Books

By 2084, will Islam rule the world?

The novelist Boualem Sansal foresees the universal caliphate becoming a grim reality within the next two generations

25 March 2017

9:00 AM

25 March 2017

9:00 AM

2084: The End of the World Boualem Sansal, translated from the French by Alison Anderson

Europa Editions, pp.240, £11.99

Boualem Sansal’s prophetic novel very clearly derives its lineage from George Orwell’s Nineteen Eighty-Four. A totalitarian surveillance state, a fundamentalist religious autocracy, is portrayed as being totally intolerant of free-thinkers. This is a powerful satire on an Islamist dictatorship. It is unsurprising that Sansal’s writings are censored in his native Algeria.

The religious structure of the political state is familiar. The one true god is Yolah and his prophet or ‘Delegate’ is Abi. Abi’s book, the Gkabul, is the foundation of the religion; it is sacrosanct and immutable. Places of worship are mockbas and the nation is named Abistan after the true disciple. There are nine calls to prayer each day. An official language has been instituted, Abilang. Orwell’s Newspeak chimes in the memory.

The state’s hierarchy mimics regimes we recognise. Abistan has its supreme leader, its Just Brotherhood, its Apparatus, ministries that oversee every aspect of society; they all watch over a cowed and depressed population. Anyone who is detected dissenting from established views, by official investigation or by the evidence of informers, is arrested and taken for public execution by stoning or beheading to one of many stadiums. Women are hardly noticeable and rarely mentioned; their masks and burniqabs render them ‘fleeting shadows’.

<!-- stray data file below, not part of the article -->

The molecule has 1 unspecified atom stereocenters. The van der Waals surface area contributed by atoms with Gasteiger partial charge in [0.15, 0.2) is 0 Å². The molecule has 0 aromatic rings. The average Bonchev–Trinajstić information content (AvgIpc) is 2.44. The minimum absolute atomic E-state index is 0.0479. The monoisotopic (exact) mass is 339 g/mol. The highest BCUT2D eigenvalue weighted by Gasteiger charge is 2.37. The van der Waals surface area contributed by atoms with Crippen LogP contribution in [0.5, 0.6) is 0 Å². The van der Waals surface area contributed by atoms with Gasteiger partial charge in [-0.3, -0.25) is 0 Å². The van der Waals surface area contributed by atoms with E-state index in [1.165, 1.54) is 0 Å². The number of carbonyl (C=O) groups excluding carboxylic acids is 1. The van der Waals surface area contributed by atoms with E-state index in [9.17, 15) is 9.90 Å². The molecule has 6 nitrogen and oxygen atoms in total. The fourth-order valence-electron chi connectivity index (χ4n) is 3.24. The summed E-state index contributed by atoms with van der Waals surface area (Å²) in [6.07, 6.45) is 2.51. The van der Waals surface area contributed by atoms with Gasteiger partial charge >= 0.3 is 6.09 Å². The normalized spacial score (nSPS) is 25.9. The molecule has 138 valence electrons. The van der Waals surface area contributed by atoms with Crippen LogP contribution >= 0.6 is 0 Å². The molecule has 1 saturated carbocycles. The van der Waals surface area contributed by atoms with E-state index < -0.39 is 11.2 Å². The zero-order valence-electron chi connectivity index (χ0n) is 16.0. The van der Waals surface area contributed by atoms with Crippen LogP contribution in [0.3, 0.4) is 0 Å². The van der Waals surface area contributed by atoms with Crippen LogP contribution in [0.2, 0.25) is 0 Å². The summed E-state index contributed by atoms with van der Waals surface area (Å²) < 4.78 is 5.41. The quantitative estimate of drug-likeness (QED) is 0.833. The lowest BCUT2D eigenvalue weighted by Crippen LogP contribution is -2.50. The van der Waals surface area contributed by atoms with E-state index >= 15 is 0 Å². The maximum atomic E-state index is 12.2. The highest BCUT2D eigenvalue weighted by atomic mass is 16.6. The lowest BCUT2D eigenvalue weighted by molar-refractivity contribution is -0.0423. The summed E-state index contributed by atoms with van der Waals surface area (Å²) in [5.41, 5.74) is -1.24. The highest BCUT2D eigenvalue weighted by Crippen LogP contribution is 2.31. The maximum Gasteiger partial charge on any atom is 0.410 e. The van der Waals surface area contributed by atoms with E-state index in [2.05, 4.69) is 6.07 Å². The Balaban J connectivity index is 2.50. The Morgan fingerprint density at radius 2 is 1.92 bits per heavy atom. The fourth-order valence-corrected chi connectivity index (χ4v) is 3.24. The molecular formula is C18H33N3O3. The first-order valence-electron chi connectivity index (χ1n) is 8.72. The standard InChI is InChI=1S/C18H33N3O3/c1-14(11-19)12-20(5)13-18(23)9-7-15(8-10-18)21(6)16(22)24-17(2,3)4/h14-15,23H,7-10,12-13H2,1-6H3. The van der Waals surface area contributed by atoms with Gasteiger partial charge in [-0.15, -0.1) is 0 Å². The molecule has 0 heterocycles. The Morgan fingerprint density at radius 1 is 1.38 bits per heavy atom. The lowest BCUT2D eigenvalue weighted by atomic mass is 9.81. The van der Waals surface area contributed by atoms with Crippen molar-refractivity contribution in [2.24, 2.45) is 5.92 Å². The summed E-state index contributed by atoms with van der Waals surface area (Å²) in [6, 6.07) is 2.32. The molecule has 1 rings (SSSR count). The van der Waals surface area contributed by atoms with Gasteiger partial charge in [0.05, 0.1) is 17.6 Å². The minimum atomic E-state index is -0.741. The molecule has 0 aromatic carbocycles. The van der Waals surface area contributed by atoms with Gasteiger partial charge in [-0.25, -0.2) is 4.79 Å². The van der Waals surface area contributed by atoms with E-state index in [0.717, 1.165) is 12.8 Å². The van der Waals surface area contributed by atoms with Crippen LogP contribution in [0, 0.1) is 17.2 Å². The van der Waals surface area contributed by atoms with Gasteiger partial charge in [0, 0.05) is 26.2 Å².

Sansal’s target is obvious — the desired universal caliphate of Islamist extremists, the so-called Islamic State. The narrative tells us of Ati, a young man who suffered from tuberculosis. He recovered at an isolated sanatorium in the mountains where people were mostly neglected and died, or survived merely by chance. Ati makes a long, difficult caravan journey back to Quodsabad, the capital; his experience and chance acquaintances lead him to doubt the authenticity of the religious state.

His quest for personal liberation and freedom of thought is the story. Sometimes, like Ati himself, we might tend to get lost in its labyrinthine complexity, but as with Ati, perseverance is rewarded. Like Peking, Qodsabad has its interior forbidden city, the City of God; and like China or the USSR, Abistan has its corrupt nomenklatura. As with Stalin’s Red Army, soldiers who have come into contact with ‘abroad’, when returned home, are exterminated. Abistan even has its civilian ‘disappeared’.

Sansal spares us nothing of the horrors of the autocratic state, its hypocrisy, its deceptions and malicious contrivances.

Michel Houellebecq’s subtle, threatening, frightening novel Submission imagines the democratic takeover of France by Islamist politicians. 2084 follows on, and has terrifying implications for the entire world.

Subscribe to The Spectator today for a quality of argument not found in any other publication. Get more Spectator for less – just £12 for 12 issues.


Show comments
Close